My wife recommended I not hit send on that email just then, and I took her advice. It is still in my drafts. It was not all for naught, though. As I closed up the office and drove home from work, I was finally ably to put a name to a needed work productivity goal (and probably professional relationship goal, but I hate thinking about relationships) around what I think must be a rather unique personal challenge - I should not be writing The Great American Email.

Getting lost in composing detailed narratives and obsessively reworking sentences is within my full purview here in nowhereland, but it is usually not all that helpful or productive in an email at work. So, if I recognize that I am starting to write an extensive email, I need to take pause and figure out if it should actually be a phone call, an item for a meeting, a note that I don’t share with anyone yet, a sentence or two summary, or if it really needs to be anything at all. After all, I know people skip or delete my emails, sometimes maybe I can skip or delete things, too. 

I need to recognize that sometimes I just like reading myself writing - case in point, this very website, of which I may well be the only reader. Please don’t try to like, subscribe, or leave a comment, because none of those things are possible here. (Well, I guess “subscribe” is possible, if you are into that ancient protocol, RSS.)

TL;DR here’s that quality productivity self-help life hack you can share with all your business bros and professional contacts on LinkedIn - DON’T WRITE THE GREAT AMERICAN EMAIL.

(That is, unless your work is composing an email newsletter that you hope will get picked up by The Atlantic or make you a Substack millionaire – in that case you should definitely try to write the Great American Email. The school district doesn’t pay me for that sort of work, though.)


Standalone post link: Writing the Great American Email
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Reading Link: Teen Librarians Are Not Pornographers

[Originally Posted: 2021.11.17]
[Last Updated: 2022.02.19]
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topographicbark

[Originally Posted: 2021.11.16]
[Last Updated: 2022.02.21]

Photograph taken on June 13, 2009, somewhere off the South Fork Road in Provo Canyon.

I guess I’m going to at least occasionally continue with the totally random old photos. Probably should get a good series/source name for them.

Standalone post link: topographicbark
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Book Review - The Last Cuentista

[Originally Posted: 2021.11.16]
[Last Updated: 2021.11.15]

I wrote and had published on Granite Media a review of The Last Cuentista by Donna Barba Higuera. Might as well reshare it here for a record.

I wrote and had published on Granite Media a review of The Last Cuentista by Donna Barba Higuera. Might as well reshare it here for a record.

Full review text from https://www.granitemedia.org/2021/11/the-last-cuentista/ :

It’s literally the end of the world: a solar flare has knocked Haley’s Comet into a catastrophic collision course with Earth. But for almost-13-year-old Petra and her family there is an opportunity in the midst of this tragedy: they must leave their grandmother and their home in the New Mexico desert to secretly board an interstellar ship on a mission to colonize a new planet. Petra’s family is chosen as part of the mission because her parents are expert scientists with knowledge needed for exploring and terraforming the new planet. They will be put into stasis for the nearly 400 year space journey, and along the way Petra will receive a cognitive learning implant that will make her an expert in botany and geology when she arrives and is brought out of stasis. More than that, though, she also carries within her the Mexican folklore her grandmother shared with her, and the desire to be a storyteller, and preserve the stories of humanity. When she is brought out of stasis, not to her parents but to a future far different and more precarious than what was planned, her stories and Earth memories might be the only hope for saving what is left of humanity.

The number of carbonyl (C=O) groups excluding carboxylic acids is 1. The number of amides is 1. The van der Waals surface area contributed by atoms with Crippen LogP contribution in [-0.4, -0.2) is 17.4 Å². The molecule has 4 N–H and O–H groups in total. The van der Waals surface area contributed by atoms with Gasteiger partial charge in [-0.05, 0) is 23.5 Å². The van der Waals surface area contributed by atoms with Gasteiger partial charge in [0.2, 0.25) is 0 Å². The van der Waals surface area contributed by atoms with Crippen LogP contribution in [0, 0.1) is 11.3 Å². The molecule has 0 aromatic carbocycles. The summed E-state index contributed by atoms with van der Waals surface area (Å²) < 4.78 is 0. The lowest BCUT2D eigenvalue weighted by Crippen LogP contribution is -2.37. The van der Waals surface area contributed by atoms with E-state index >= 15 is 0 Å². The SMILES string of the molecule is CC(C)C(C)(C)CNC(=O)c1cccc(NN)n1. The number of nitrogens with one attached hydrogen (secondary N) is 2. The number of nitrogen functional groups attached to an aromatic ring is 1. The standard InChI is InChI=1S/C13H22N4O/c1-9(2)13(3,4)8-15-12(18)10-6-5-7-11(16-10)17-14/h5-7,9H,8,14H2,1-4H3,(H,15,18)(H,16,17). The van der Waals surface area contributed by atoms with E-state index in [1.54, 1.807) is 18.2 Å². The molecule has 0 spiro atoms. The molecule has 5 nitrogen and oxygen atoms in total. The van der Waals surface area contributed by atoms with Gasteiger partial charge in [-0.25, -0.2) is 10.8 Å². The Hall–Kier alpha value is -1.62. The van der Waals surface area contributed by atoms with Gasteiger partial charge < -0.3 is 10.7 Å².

This book launches with a seemingly typical near-future sci-fi premise, but is unique as a middle-grade novel centering the story around a young person’s perspective. The author expertly interweaves Petra’s present predicament with flashbacks to her life on earth before the journey, as well as folklore and tales she learned from her Grandmother, which turn out to be absolutely prescient to her current situation light years from Earth. The book has positive echoes of middle-grade classics like The Giver and the Wrinkle in Time books, but with a contemporary flair, a fresh Mexican American perspective, and perhaps higher stakes for the characters. Beyond being a gripping science fiction adventure, it is filled with topics and situations for tween readers to discuss and think about, which would make it great for a book club or classroom study.

Reviewed by Joshua Whiting, Library Media Program, Granite Educational Technology Department Review shared in October 2021 Rating: ★★★★½ (4.5 stars) Interest Level: Grades 5 and Up

Author Website: dbhiguera.com

Title: The Last Cuentista Author: Donna Barba Higuera Publisher: Levine Querido Release Date: October 12, 2021 A review copy was not provided by the publisher.

Standalone post link: Book Review - The Last Cuentista
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Copyright 2022 Joshua David Whiting. Made in Millcreek, Utah, USA. Contact me. Built with Hugo and my own WP51 theme, still a work in progress. Hosted via Github and Netlify.